1. Livestock Fencing BMP: This scenario identified 1,287 ha of livestock fencing at a cost of $687,460 per year.  This reduced TSS by 1,467 tons for an average $466 per ton reduction. This was the least cost-effective option and did not meet the desired objective.
  2. Riparian Buffer BMP: This scenario identified 3,341 hectares of riparian buffers at a cost of $843,950 per year.  This reduced TSS by 3,775 tons for an average $224 per ton reduction. This was a reasonably cost-effective option but involved considerably more acreage.
  3. Mix of both: This scenario implemented 421 hectares of livestock fencing and 73 hectares of riparian buffers at a cost of $170,303 per year.  This reduced TSS by 3,000 tons for an average cost of $57 per ton. By analysing the most cost-effective parcels for implementing each BMP, the model showed how to best combine BMP strategies and achieve the most cost-effective solution that uses the least amount of land.

Outcomes and Monitoring Progress

The project’s outcomes include improved water and ecosystem health due to increased flood and drought mitigation, water quality improvement, the creation of wildlife habitat, and carbon sequestration.  A total of 1,116 hectares of agricultural land was restored and/or enhanced. The project also strengthened community partnerships across the watershed. Importantly the project revealed a range of barriers to natural infrastructure creation and management that must be addressed. Some of these include:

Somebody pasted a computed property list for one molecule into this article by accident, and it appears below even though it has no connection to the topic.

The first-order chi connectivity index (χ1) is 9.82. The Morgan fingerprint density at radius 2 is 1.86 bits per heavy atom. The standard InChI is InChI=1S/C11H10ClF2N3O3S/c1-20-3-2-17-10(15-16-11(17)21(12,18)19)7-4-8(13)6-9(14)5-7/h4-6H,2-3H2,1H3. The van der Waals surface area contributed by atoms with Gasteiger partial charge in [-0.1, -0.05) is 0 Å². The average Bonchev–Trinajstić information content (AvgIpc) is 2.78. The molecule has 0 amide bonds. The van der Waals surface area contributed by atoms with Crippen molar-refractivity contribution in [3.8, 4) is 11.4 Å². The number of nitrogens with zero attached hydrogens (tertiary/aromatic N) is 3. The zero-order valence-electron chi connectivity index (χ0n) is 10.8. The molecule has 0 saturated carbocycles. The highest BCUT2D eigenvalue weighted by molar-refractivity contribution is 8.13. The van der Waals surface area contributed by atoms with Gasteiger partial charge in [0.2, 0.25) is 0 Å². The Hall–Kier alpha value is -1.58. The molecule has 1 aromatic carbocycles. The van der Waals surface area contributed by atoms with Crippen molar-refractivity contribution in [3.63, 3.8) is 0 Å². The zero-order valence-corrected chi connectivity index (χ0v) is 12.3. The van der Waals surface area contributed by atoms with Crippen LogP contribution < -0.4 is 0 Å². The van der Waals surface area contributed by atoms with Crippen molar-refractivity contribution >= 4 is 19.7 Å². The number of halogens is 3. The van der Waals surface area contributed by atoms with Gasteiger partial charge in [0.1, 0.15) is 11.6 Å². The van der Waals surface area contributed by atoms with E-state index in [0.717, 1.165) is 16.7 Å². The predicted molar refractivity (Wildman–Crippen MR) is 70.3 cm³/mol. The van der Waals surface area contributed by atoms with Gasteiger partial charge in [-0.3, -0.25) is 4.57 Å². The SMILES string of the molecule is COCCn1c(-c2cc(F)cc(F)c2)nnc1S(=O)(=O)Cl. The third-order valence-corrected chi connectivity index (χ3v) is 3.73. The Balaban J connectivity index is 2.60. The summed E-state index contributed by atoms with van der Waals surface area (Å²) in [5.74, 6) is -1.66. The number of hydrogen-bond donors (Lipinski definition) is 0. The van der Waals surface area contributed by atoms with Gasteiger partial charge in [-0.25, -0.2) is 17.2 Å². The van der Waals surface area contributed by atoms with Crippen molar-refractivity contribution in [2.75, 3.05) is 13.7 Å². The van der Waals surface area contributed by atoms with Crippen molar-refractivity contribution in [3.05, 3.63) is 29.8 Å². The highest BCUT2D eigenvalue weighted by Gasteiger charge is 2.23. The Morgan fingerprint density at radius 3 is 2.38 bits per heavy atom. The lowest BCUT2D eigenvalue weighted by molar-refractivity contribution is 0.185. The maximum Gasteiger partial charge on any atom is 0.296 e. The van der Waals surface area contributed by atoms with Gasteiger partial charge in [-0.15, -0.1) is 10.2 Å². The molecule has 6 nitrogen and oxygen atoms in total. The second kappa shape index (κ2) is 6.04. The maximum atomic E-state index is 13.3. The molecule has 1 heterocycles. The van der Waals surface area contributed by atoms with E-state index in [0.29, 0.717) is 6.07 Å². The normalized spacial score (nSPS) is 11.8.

• Natural infrastructure is rightly perceived as a challenging issue within many municipal governments. Incorporating natural infrastructure into infrastructure planning, operations, and financing is complex and will require new data collection and analysis and building relationships with private landowners and other stakeholders.
  • Participants noted the lack of standard approaches for natural asset management and most sub-components, including developing inventories, valuation, and financial reporting.
  • It was noted that many smaller Alberta local governments lack staff capacity and resources for natural infrastructure management actions.
  • Conflicting policies and regulations that may indirectly encourage the elimination of natural infrastructure such as wetlands.

Next Steps

MNIP has set a foundation for understanding the costs and benefits of natural infrastructure at the watershed scale. Participating communities will be able to use IMWEBs to ask questions such as: “How much natural infrastructure, and of what kind, will it take to improve water quality by 5%?” as demonstrated by Parkland County.

The MNIP team is committed to working together to expand the capacity of municipalities in the Modeste watershed to utilize the IMWEBs model to improve municipal planning and management of natural infrastructure. Future work will involve training staff from relevant municipal departments to use IMWEBs. Ultimately, we aim to ensure that the restoration of natural infrastructure will be factored into municipal financing, planning and operations, saving tax dollars and providing a wide range of environmental benefits for local and downstream residents.